• On Tablet: a thoughtful piece by Marjorie Ingall that pleads for a bit more subject-diversity in Jewish books for children.
  • This month’s Jewish Book Carnival is hosted over on Jodie Books. Check it out.
  • One of the links I discovered in the aforementioned Carnival: Deborah Kalb’s Q&A with Shulem Deen, whose memoir All Who Go Do Not Return I’m seeing mentioned everywhere and I’m looking forward to reading soon.
  • ICYMI: My midweek post on Practicing Writing had some things to say about Yom HaShoah.
  • Fig Tree Books published its second book this week: a re-issue of Meyer Levin’s classic Compulsion. Read Adam Kirsch’s take.
  • Shabbat shalom.

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    Pre-Shabbat Jewish Literary Links

    Photo Credit: Reut Miryam Cohen

    Photo Credit: Reut Miryam Cohen


    Every Friday My Machberet presents an array of Jewish-interest links, primarily of the literary variety.

    “But it’s Thursday,” you’re saying!

    That is correct. But since I will be in transit to Minneapolis tomorrow–and since many folks will be heading offline for the concluding weekend of Pesach fairly soon, I figured I’d post early this week.

  • I’m currently reading Michal Lemberger’s After Abel and Other Stories, an extraordinary collection that spotlights women’s experiences in the Bible. (If you liked The Red Tent, this book is for you.) Check out the author’s conversation with Deborah Kalb for some more info.
  • Check out the latest links on American Jewish Experience (AJE) over on the Fig Tree Books blog. (My own favorite is the five-year Jewish-holiday calendar from the URJ.)
  • Speaking of Fig Tree Books, this week I was a guest on The Next Best Book Club blog, touting three upcoming releases.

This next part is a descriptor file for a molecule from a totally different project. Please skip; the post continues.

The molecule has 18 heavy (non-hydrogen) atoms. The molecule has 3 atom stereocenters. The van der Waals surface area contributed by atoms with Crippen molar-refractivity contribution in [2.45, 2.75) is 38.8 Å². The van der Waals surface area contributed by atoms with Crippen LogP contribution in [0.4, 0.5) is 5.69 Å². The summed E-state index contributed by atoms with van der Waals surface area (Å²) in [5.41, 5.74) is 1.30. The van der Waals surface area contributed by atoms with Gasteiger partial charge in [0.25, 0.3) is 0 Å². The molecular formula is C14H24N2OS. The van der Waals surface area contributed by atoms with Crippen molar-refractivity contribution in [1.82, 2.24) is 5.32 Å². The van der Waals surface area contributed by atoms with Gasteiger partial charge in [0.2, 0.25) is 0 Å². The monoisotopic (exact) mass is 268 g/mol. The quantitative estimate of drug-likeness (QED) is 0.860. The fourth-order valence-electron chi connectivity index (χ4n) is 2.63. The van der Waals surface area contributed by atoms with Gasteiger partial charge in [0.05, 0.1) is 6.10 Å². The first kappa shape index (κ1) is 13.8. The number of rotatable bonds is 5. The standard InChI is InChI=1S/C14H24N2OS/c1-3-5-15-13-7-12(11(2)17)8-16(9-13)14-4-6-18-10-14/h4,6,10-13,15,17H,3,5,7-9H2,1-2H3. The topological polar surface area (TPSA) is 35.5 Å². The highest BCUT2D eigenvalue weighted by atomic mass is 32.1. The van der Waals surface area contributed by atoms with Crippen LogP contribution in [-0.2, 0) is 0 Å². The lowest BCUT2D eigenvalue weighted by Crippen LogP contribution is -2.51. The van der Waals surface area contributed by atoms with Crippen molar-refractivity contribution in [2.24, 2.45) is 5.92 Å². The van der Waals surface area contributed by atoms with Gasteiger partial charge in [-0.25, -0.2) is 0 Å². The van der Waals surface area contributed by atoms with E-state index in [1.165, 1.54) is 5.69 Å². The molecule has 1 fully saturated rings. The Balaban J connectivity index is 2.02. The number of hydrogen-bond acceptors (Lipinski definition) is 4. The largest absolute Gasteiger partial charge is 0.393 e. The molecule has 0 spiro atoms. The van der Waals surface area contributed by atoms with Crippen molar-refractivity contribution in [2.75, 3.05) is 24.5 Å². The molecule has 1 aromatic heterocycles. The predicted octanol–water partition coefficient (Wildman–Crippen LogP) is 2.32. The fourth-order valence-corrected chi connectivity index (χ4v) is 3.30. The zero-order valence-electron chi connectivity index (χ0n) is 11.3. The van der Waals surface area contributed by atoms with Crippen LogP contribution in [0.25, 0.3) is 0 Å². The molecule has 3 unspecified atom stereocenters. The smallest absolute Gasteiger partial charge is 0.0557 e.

• ICYMI: a Passover poem & its postscript.
  • Finally, you’ve got some time (but not much) if you’d like to submit poems for Poetry Super Highway’s 17th Annual Holocaust Remembrance Day Issue. Deadline is Friday. (NB: This is not a paying opportunity. But when it comes to Holocaust-related writing, I’m personally a lot more flexible on my own “must-be-paid-for-my-work” rule.)
  • See you all next week.

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    A Passover Poem and Its Postscript

    DayenuThree years ago, Moment magazine and its poetry editor, Faye Moskowitz, did me the great honor of publishing my poem “Dayenu.” As I explained when the poem was shared again on RJ.org during Jewish Disability Awareness Month in 2014, “Dayenu” emerged from a family Seder during which I’d been especially moved by the participation of my young nephew, who as a toddler was diagnosed with childhood apraxia of speech.

    Fast forward to 2015/5775. And listen to “our little boy” summarize the Passover story. He continues to inspire and impress me — as do his amazing therapists and teachers (not to mention his amazing Mommy!).

    Which reminds me: If you’re reading this and you happen to know S. “in real life,” please don’t mention this post. He can be rather camera/video-shy, and although his mom/my sister has approved my sharing this recording-via-iTalk, he isn’t aware that it exists. Thank you.

    (Oh, there’s a bonus—you get to hear Grandma and Grandpa speak/participate, too!)